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Re: should we always solve DS q's with taking sample numbers ? [#permalink]

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19 Jul 2008, 23:08

1

This post received KUDOS

1) Tells us 2x-2y =1. This tells us definitely that x > y however both x and y can greater, eqaul to or less than 0. So A and D out.

2) x/y > 1 This tells us x > y if y is +ve (which means x is +ve as well) Or x < y is y is -ve (which means x is -ve as well). Again two possible values so not possible.

Combining we have x > y from 1 and 2 says x > y only if x and y are positive. So Answer C.

However having solved that, I will concur that it is pretty trick problem and for most of the people picking number is better strategy.

I would do the problem exactly as abhijit did above. To this question:

"should we always solve DS q's with taking sample numbers ?"

I would say no, not 'always'. I'd only try to solve DS questions with sample numbers if you cannot solve the problem conceptually or algebraically. It is often the case that if you don't pick a sufficient variety of sample numbers, you will reach an incorrect conclusion, and therefore a wrong answer.
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Re: should we always solve DS q's with taking sample numbers ? [#permalink]

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19 Jul 2008, 23:47

some people get it and some people dont but i feel that if you have two variablee inequality DS problem, plotting the conditions on xy plane is the best method.. only thing is, dont try this in exam without practise

question : x,y > 0 ... target area is Q1

statement 1 : line passes through Q1, Q2 and Q3 ... not suff statement 2 : green area ... in Q1 and Q3 .. not suff

combine, line segament in blue, alwasy in Q1 ...suff ..answer

Re: should we always solve DS q's with taking sample numbers ? [#permalink]

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20 Jul 2008, 00:33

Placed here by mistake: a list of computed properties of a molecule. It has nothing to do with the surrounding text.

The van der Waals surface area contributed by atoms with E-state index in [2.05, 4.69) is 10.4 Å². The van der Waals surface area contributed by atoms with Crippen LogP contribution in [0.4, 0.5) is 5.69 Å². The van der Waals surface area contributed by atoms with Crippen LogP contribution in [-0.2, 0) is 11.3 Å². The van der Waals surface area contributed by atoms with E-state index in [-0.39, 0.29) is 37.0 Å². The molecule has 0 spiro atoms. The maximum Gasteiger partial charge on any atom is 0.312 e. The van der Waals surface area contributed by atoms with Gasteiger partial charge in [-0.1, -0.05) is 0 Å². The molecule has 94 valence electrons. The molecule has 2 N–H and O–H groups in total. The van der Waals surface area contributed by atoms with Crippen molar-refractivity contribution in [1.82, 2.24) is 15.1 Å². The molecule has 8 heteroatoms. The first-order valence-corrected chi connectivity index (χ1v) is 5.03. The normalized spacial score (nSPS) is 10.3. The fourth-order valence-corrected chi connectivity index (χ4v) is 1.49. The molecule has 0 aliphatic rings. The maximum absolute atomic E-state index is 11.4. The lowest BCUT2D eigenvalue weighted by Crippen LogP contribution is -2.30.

abhaypratapsingh wrote:

Let take one more example : On number line , the distance between x and y is greater than distance between x and z. does z lie between x and y ?

1) xyz <0 2) xy<0

Now this resolves to is |X-Y| > |X-Z| ?

lets try solve algebracally and by sample data ... and see how much time each takes ...

is it E

statement 1 ... clearly not suff ... x,y,z all can be -ve and you never know z was on which side of x statement 2 ... not suff ... doesn tell anything about Z

combine : ...z is Positive and one of x or y is negative ....

if y is negative .... both x and z are positive and z can be on either side of x ... not suff

Re: should we always solve DS q's with taking sample numbers ? [#permalink]

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30 Jul 2008, 16:27

durgesh79 wrote:

some people get it and some people dont but i feel that if you have two variablee inequality DS problem, plotting the conditions on xy plane is the best method.. only thing is, dont try this in exam without practise

question : x,y > 0 ... target area is Q1

statement 1 : line passes through Q1, Q2 and Q3 ... not suff statement 2 : green area ... in Q1 and Q3 .. not suff

combine, line segament in blue, alwasy in Q1 ...suff ..answer

Attachment:

DSQ3.JPG

Isn't the green area colored incorrectly? If x/y > 1, that means that x>y. The graph should than be colored such that everything to the right of the line y=x is green. Am I missing something?

Isn't the green area colored incorrectly? If x/y > 1, that means that x>y. The graph should than be colored such that everything to the right of the line y=x is green. Am I missing something?

If x/y > 1, that means that:

x > y if y > 0 x < y if y < 0

Remember, we need to reverse the inequality if we multiply both sides by a negative number, and y can certainly be negative.
_________________

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If you are looking for online GMAT math tutoring, or if you are interested in buying my advanced Quant books and problem sets, please contact me at ianstewartgmat at gmail.com

Re: should we always solve DS q's with taking sample numbers ? [#permalink]

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30 Jul 2008, 18:52

IanStewart wrote:

mrblack wrote:

Isn't the green area colored incorrectly? If x/y > 1, that means that x>y. The graph should than be colored such that everything to the right of the line y=x is green. Am I missing something?

If x/y > 1, that means that:

x > y if y > 0 x < y if y < 0

Remember, we need to reverse the inequality if we multiply both sides by a negative number, and y can certainly be negative.